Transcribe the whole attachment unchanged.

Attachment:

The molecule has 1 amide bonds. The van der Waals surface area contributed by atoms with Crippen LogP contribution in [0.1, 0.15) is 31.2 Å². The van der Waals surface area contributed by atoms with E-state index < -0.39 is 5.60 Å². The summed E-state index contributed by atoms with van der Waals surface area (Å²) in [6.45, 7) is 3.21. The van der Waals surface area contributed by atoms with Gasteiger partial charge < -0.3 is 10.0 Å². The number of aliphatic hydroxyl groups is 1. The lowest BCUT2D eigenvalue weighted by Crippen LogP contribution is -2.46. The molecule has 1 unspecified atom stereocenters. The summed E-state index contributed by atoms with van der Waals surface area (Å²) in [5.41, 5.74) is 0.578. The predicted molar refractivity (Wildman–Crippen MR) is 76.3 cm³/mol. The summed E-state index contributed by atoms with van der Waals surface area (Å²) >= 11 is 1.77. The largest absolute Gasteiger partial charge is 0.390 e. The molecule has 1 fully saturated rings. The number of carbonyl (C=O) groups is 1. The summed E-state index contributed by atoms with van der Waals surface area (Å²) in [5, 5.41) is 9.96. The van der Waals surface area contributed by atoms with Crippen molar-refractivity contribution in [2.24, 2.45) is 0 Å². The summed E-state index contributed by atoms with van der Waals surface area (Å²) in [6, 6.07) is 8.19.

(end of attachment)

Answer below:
The molecule has 1 amide bonds. The van der Waals surface area contributed by atoms with Crippen LogP contribution in [0.1, 0.15) is 31.2 Å². The van der Waals surface area contributed by atoms with E-state index < -0.39 is 5.60 Å². The summed E-state index contributed by atoms with van der Waals surface area (Å²) in [6.45, 7) is 3.21. The van der Waals surface area contributed by atoms with Gasteiger partial charge < -0.3 is 10.0 Å². The number of aliphatic hydroxyl groups is 1. The lowest BCUT2D eigenvalue weighted by Crippen LogP contribution is -2.46. The molecule has 1 unspecified atom stereocenters. The summed E-state index contributed by atoms with van der Waals surface area (Å²) in [5.41, 5.74) is 0.578. The predicted molar refractivity (Wildman–Crippen MR) is 76.3 cm³/mol. The summed E-state index contributed by atoms with van der Waals surface area (Å²) >= 11 is 1.77. The largest absolute Gasteiger partial charge is 0.390 e. The molecule has 1 fully saturated rings. The number of carbonyl (C=O) groups is 1. The summed E-state index contributed by atoms with van der Waals surface area (Å²) in [5, 5.41) is 9.96. The van der Waals surface area contributed by atoms with Crippen molar-refractivity contribution in [2.24, 2.45) is 0 Å². The summed E-state index contributed by atoms with van der Waals surface area (Å²) in [6, 6.07) is 8.19.